In our analysis, we mapped 1.65–35.61% of all input read pairs to either the SS14 or the Nichols reference genome (see Additional file 2), with average coverage depth ranging between 58 and 1184× for both reference genomes (see Additional file 3). The remaining read pairs mapped primarily to the rabbit reference genome (57.01–89.80%; see Additional file 2). We achieved 99.19–99.35% and 98.87–99.08% genome coverage in the SS14 and Nichols genome alignments, respectively (see Additional file 3). The genomic regions which cannot be covered by uniquely mapped reads were located mainly in paralogous tpr genes (C, D, E, F, G, I, J, and K), RNA operons, and genes containing repetitive sequences, i.e. tp0433 (arp) and tp0470 (see Additional file 4). Overall mapping and genome coverage statistics calculated for the individual Chinese strains are summarized in additional files (see Additional files 2, 3 and 4).

Based on the multiple whole genome alignment of 14 TPA genome sequences, the number of identified SNVs obtained from the sequencing data for the individual Chinese samples ranged between 14 and 19 when compared to the SS14 reference genome and 282–327 when compared to the Nichols reference genome (see Additional file 5). Moreover, additional detailed variant calling analysis of the sequencing data of individual Chinese samples (using FreeBayes) was performed and showed similar results (data not shown). Two separate branches, supported by a bootstrap support greater than 95%, were identified: one consisted of Nichols, DAL-1, Chicago, and Sea 81-4 strains sharing the same phylogenetic cluster (Lineage 1), the other was formed by the SS14-like TPA strains, including all the Chinese strains (Lineage 3). The clustering of the Chinese samples within Lineage 3 is shown in the Fig. 1. A clustering of Chinese strains with genome sequences of clinical TPA isolates from different countries is shown in a supplementary material in Arora et al. (original Supplementary Figure 6) [7].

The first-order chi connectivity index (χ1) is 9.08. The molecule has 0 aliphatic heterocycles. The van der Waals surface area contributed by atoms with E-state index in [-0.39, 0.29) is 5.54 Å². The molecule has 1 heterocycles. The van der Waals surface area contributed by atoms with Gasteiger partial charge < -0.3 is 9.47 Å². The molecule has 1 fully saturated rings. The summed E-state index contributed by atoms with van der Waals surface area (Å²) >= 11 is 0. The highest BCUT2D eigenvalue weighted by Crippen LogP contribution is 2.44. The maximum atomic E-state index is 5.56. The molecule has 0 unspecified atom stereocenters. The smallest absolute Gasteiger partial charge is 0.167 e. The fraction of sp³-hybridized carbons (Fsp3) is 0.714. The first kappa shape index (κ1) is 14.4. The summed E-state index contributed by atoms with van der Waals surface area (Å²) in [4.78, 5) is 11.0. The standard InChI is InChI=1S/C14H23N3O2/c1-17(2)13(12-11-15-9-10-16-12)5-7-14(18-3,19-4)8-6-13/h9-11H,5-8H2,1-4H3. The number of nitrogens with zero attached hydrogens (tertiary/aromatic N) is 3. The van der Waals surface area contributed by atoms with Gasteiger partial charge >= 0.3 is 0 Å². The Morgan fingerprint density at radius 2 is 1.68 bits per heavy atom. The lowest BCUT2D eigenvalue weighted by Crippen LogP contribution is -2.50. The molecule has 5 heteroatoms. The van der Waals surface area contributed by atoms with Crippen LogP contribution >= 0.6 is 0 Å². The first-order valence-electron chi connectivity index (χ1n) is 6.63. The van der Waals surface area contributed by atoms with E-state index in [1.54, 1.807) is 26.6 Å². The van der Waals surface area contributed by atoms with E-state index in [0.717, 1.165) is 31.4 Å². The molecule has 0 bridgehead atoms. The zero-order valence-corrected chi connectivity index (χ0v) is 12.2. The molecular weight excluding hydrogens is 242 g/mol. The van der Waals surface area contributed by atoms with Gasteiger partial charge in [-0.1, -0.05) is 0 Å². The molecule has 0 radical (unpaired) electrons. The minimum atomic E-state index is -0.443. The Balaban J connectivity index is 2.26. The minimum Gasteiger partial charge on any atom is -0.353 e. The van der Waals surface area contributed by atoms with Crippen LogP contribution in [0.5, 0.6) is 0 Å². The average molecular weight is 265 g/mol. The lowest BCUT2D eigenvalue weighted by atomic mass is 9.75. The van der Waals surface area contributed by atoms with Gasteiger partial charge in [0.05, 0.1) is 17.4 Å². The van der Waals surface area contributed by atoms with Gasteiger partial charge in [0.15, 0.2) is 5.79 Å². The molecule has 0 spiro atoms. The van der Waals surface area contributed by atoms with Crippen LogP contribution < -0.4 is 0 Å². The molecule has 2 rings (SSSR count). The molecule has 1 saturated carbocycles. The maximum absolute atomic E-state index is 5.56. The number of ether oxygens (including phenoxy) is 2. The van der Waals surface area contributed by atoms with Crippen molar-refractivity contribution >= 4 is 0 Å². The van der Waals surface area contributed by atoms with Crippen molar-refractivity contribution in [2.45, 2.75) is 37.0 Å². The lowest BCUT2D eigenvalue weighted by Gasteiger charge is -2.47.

Fig. 1
Fig. 1